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August 1931

PLASMA PROTEINS AND EDEMA: THEIR RELATIONSHIP IN A GROUP OF CHILDREN PRESENTING THE NEPHROTIC SYNDROME

Author Affiliations

CHICAGO
From the Pediatric Service of the Michael Reese and Cook County Hospitals and the University of Illinois College of Medicine.

Am J Dis Child. 1931;42(2):314-327. doi:10.1001/archpedi.1931.01940140054004
Abstract

In health, about four fifths of the solids of the plasma consist of plasma proteins. Their approximate percentages are as follows: total protein, from 7 to 8; albumin, from 4 to 5; globulin, from 1.5 to 3.5; fibrinogen, from 0.1 to 0.25; albumin-globulin ratio, 37.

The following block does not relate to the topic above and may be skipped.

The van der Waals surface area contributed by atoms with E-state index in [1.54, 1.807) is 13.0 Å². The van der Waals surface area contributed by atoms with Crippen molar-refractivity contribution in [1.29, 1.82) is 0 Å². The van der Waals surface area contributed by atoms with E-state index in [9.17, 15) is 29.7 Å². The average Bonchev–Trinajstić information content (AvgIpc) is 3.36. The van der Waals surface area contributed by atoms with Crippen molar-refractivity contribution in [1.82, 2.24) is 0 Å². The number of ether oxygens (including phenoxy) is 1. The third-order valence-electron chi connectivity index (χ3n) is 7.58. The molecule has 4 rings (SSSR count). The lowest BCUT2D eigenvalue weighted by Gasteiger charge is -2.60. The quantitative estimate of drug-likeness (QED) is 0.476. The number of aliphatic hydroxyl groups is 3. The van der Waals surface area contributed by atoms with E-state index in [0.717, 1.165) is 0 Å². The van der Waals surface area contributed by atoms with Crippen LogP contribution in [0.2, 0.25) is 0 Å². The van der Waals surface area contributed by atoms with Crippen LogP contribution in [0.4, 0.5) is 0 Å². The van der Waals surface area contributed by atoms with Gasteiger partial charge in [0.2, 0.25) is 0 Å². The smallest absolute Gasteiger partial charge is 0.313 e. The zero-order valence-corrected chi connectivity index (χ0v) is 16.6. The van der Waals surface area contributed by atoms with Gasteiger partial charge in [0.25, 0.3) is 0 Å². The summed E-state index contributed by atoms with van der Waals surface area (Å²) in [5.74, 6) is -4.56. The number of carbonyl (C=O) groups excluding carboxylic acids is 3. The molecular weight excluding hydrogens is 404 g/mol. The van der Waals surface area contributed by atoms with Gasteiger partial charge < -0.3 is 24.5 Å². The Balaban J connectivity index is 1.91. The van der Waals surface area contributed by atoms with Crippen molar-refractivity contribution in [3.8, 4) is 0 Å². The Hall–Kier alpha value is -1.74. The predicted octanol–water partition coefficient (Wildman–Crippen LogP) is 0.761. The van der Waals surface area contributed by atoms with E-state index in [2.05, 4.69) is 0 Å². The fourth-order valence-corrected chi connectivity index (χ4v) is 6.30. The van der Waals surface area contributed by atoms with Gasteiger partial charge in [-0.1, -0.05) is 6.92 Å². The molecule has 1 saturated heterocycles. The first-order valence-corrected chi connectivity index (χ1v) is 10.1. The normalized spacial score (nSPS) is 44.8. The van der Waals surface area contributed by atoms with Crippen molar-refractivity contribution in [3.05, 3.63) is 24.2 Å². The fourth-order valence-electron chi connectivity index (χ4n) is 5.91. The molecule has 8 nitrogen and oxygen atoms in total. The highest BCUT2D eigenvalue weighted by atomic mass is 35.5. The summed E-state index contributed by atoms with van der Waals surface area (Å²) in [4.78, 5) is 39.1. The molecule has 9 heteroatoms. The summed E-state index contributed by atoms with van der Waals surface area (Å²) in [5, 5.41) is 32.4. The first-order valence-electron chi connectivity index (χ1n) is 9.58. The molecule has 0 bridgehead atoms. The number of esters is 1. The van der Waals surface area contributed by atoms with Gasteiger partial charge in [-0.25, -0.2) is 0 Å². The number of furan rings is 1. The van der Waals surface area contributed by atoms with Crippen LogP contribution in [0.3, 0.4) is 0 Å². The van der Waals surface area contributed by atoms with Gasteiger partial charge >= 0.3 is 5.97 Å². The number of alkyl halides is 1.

The colloidal osmotic pressure of the blood plasma is from 25 to 30 mm. of mercury and is maintained largely by the plasma proteins, as was first revealed by Starling.1 The colloidal osmotic pressure of the blood plasma (the totality of pressure with which the colloid tends to retain water) is not necessarily proportional to the total concentration of plasma protein, because the individual plasma proteins have different colloidal osmotic pressures. The total amount of protein may remain the same, while variations of the relative proportions of the different proteins may change the osmotic pressure. The colloidal osmotic pressure exerted by the smaller molecular

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